Institute, among other agencies. While the plan recognizes the need for
    stakeholders’ general involvement, it does not address the interagency
    coordination of data needed for health and environmental assessments.
    Neither does it assume or assign responsibility for collecting, managing,
    and making the data available to others.
•   EPA, as the nation’s chief technical and regulatory agency for
    environmental matters, also plays a major role in international
    environmental programs and activities—including efforts to address global
    environmental concerns, such as climate change, stratospheric ozone
    depletion, marine and coastal pollution, and loss of biological diversity.
    Our recent work on international environmental agreements10 noted that
    EPA shares responsibility for implementing international environmental
    agreements with several federal agencies, including (1) the Department of
    State, (2) the U.S. Agency for International Development, (3) the
    Department of Energy, and (4) the Department of Commerce (primarily,
    the National Oceanic and Atmospheric Administration). However, EPA’s
    goal and related objectives on the reduction of global and cross-border
    environmental risks make only passing references to the need to
    cooperate with other federal agencies and other stakeholders in
    implementing this goal.
•   EPA also shares responsibility with other federal agencies for ensuring a
    safe food supply for the American public and has therefore included food
    safety as one of the plan’s goals. In particular, the agency will strive to
    keep foods free of pesticides and protect the public from threats posed by
    tainted foods. While this goal makes a general reference to involving
    stakeholders in developing performance measures, there is no discussion
    of the related roles played by the U.S. Department of Agriculture, the Food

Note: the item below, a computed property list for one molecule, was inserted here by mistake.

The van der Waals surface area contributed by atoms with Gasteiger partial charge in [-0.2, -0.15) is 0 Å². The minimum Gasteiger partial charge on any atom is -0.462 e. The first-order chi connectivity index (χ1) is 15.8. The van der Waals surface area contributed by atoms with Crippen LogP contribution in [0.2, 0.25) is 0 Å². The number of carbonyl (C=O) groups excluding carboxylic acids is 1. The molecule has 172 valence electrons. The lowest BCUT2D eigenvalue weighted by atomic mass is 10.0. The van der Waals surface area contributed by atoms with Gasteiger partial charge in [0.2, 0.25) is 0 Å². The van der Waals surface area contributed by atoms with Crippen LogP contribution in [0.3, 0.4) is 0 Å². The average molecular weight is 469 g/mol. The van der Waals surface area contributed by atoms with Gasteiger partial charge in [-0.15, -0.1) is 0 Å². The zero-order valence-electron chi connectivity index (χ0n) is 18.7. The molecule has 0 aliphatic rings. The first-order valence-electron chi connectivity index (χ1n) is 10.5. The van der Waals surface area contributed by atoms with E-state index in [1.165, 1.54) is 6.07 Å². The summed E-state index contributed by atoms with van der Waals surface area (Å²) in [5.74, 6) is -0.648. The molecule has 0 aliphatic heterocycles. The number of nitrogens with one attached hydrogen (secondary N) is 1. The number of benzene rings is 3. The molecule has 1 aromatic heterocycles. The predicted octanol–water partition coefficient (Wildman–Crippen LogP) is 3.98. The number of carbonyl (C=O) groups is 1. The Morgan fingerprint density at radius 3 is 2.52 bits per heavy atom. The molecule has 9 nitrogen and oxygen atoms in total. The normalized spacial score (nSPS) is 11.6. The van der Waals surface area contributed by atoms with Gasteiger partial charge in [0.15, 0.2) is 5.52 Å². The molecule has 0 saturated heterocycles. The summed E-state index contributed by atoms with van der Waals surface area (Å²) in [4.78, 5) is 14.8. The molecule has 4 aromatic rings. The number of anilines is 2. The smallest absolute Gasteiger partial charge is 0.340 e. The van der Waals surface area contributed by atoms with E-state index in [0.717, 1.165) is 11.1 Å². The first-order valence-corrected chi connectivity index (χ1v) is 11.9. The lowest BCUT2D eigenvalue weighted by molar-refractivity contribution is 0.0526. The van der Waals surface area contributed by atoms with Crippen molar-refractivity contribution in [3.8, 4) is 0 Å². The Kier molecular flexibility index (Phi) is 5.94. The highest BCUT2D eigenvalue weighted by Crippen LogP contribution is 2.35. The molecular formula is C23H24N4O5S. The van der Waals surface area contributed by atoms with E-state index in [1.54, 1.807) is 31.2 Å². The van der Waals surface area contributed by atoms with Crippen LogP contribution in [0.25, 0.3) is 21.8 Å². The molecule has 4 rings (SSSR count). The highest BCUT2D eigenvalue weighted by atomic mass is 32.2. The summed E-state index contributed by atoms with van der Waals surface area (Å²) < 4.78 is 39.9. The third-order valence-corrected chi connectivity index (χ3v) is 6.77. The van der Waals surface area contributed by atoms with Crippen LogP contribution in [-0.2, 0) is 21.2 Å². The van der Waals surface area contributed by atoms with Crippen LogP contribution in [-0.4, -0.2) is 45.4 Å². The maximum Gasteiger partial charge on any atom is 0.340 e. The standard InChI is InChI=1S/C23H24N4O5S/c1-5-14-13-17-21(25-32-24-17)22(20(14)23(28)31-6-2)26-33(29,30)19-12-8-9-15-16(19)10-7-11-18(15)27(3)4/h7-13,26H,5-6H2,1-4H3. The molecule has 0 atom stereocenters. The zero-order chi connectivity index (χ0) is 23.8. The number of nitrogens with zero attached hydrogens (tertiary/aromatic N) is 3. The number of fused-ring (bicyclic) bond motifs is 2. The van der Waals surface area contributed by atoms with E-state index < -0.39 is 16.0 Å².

10
     International Environment: U.S. Funding of Environmental Programs and Activities
    (GAO/RCED-96-234, Sept. 30, 1996).



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                       and Drug Administration, and the Centers for Disease Control, among
                       others, in supporting EPA’s efforts to accomplish this goal.

                       As noted above, EPA is taking steps to coordinate its plan with other
                       federal agencies to address the issue of crosscutting or similar functions.
                       However, because overlapping and fragmented programs can waste scarce
                       resources, confuse and frustrate programs’ customers, and limit the
                       overall effectiveness of the federal effort, it is important that the plan
                       directly address this issue. As EPA identifies areas where its functions are
                       similar to and/or duplicate those of other federal agencies, its strategic
                       plan would benefit from explicitly identifying these functions or activities
                       and detailing the steps that EPA will take to ensure proper coordination
                       with these agencies and the elimination of unnecessary duplication.
                       Providing this type of information would help assure the Congress that
                       crosscutting functions or activities shared by EPA and other federal
                       agencies are sufficiently distinct and are making effective use of scarce
                       federal resources.

                       EPA  officials told us that language will be added to the plan to acknowledge
                       the critical role that other federal agencies play in the successful